- Mark Twain, The Innocents Abroad (6/10)
This must have been deliberate juxtaposition; one of O'Rourke's earlier essays (from Holidays, in fact) is "The Innocents Abroad, Revisited." Twain's Innocents is still very funny, and a good evocation of certain American types abroad. (The details aren't quite the same, these days, as they were in the 1860s, but many of the attitudes and prejudices will still be familiar.) I prefer Roughing It for my Twain non-fiction (yes, even over Life on the Mississippi; I'm weird that way), but this is a wonderful book all Americans, and people who deal with a lot of Americans, should read at some time in their lives.
- Philip Mann, Wulfsyarn (6/10)
A SF novel I liked at the time but don't remember much about now.
- Hartmann, Sokolov, Miller, & Myagkov, editors, In the Stream of Stars (6/10)
More space art! This book was edited by two Americans and two Russians, and was presumably supposed to lead the way for a glorious new era of cooperation and consequent massive, resource-sucking space exploration to conquer all of space for us plucky Terrans. That didn't happen, but the pictures were nice.
- Jon Winokur, The Portable Curmudgeon Redux (6/10)
A collection of quotes of people being crabby; the second of at least four in the series of quote books. Curmudgeonliness is occasionally fashionable, it seems.
- Jorge Luis Borges, Seven Nights (6/11)
I don't remember if this was essays or stories. (Amazon tells me that they're transcriptions of talks given on seven consecutive nights in Buenos Aires in 1977, on various literary topics.)
- L.E. Modesitt, Jr., The Towers of the Sunset (6/13)
As I recall, this is the book that begins with a long stretch of dialogue, with little or no description attached, in which two characters called only the Marshal and the Marshalle talk elliptically about things that won't become clear for several hundred pages, if at all. (And I think they took about that long to reappear.) I like challenges in my reading, especially from a writer who clearly knows what he's doing, but that struck even me as a bit arch. I think the rest of the book settled down from there, but I'm afraid the opening is what I remember best.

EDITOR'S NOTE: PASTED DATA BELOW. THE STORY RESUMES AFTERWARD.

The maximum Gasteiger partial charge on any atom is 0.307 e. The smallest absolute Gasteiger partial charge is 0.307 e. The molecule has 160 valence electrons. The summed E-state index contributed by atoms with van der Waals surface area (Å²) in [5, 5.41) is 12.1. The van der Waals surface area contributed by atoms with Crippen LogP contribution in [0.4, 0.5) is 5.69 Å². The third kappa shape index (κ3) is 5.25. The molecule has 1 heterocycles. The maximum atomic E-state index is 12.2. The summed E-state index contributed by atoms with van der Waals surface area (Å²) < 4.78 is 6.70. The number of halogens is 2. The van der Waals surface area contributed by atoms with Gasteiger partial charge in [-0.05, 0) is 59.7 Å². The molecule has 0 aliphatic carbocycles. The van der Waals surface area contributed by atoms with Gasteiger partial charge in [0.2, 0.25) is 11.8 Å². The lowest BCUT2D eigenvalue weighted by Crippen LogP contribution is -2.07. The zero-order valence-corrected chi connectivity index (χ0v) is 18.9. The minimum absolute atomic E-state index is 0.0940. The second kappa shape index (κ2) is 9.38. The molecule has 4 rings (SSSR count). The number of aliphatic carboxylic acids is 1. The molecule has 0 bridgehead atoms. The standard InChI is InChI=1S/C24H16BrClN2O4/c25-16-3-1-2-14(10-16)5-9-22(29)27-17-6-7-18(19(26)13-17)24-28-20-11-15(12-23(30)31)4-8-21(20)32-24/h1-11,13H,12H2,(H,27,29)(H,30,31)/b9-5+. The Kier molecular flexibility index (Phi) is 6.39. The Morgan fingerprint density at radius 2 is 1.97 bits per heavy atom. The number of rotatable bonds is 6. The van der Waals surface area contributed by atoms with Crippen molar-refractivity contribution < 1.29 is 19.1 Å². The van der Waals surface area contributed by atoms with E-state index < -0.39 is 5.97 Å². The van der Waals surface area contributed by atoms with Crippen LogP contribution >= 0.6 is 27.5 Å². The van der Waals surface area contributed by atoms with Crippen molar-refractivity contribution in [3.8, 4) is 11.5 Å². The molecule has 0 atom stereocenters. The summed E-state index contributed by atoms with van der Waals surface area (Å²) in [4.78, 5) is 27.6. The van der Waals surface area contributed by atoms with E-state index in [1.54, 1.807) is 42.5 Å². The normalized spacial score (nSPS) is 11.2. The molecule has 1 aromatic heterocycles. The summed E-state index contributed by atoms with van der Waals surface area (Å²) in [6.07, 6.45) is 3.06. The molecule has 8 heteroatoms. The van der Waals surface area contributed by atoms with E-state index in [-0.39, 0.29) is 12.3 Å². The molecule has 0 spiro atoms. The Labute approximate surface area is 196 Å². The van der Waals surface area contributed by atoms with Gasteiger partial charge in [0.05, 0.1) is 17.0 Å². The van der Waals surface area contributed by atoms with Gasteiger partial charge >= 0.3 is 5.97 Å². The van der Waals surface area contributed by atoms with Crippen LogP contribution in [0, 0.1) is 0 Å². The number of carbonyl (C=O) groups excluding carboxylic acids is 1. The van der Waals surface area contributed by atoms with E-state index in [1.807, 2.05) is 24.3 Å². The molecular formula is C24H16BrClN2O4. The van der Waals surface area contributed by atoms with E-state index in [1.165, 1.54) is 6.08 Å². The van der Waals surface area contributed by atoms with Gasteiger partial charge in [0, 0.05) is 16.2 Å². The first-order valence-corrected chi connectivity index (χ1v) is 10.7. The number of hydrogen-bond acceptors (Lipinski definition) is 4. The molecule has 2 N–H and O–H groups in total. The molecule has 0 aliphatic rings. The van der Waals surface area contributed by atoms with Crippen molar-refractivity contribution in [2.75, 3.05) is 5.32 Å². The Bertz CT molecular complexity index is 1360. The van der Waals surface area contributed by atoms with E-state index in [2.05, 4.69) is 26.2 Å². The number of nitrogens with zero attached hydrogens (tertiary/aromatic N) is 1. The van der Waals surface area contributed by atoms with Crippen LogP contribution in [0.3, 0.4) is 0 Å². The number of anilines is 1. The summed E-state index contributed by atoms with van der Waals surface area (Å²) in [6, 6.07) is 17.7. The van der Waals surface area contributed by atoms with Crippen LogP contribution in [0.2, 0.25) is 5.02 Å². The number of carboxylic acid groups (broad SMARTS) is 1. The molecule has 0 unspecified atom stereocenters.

- Martin Amis, Money (6/14)
One of the great novels of our time, period. Though I should point out that one of the differences between "literary" fiction and "genre" fiction is that the audience for the former is much, much more likely to allow an author to make his main character utterly unlikable and not a focus for reader identification...so, if that issue bothers you, this is not a book you will enjoy much. As I've said before, Amis's main characters are nearly all complete bastards, but they're fascinating complete bastards, and John Self is the worst, and best, of the lot.
Sunday, June 10, 2007
I really don't have any excuse not to do these posts nowadays, do I? (And yet I seem to have missed a few weeks.) Let's start back up by diving nearly to the beginning of my reading notebook -- this week I rolled a 15, so these are the books I was reading back in 1992: